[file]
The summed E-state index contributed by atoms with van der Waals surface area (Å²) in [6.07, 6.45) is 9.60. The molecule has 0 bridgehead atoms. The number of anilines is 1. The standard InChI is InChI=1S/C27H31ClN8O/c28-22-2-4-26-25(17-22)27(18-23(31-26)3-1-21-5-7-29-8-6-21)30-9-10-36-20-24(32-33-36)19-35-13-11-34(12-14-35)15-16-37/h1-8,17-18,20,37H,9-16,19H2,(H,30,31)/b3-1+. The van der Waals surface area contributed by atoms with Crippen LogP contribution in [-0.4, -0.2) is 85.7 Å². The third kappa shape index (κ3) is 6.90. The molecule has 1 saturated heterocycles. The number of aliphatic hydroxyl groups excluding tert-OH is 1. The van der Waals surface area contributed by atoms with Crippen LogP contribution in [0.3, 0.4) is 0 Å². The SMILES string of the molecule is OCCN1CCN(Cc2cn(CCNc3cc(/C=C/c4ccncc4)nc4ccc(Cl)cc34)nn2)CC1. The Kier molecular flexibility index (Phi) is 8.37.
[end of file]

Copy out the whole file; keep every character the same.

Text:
The summed E-state index contributed by atoms with van der Waals surface area (Å²) in [6.07, 6.45) is 9.60. The molecule has 0 bridgehead atoms. The number of anilines is 1. The standard InChI is InChI=1S/C27H31ClN8O/c28-22-2-4-26-25(17-22)27(18-23(31-26)3-1-21-5-7-29-8-6-21)30-9-10-36-20-24(32-33-36)19-35-13-11-34(12-14-35)15-16-37/h1-8,17-18,20,37H,9-16,19H2,(H,30,31)/b3-1+. The van der Waals surface area contributed by atoms with Crippen LogP contribution in [-0.4, -0.2) is 85.7 Å². The third kappa shape index (κ3) is 6.90. The molecule has 1 saturated heterocycles. The number of aliphatic hydroxyl groups excluding tert-OH is 1. The van der Waals surface area contributed by atoms with Crippen LogP contribution in [0.3, 0.4) is 0 Å². The SMILES string of the molecule is OCCN1CCN(Cc2cn(CCNc3cc(/C=C/c4ccncc4)nc4ccc(Cl)cc34)nn2)CC1. The Kier molecular flexibility index (Phi) is 8.37.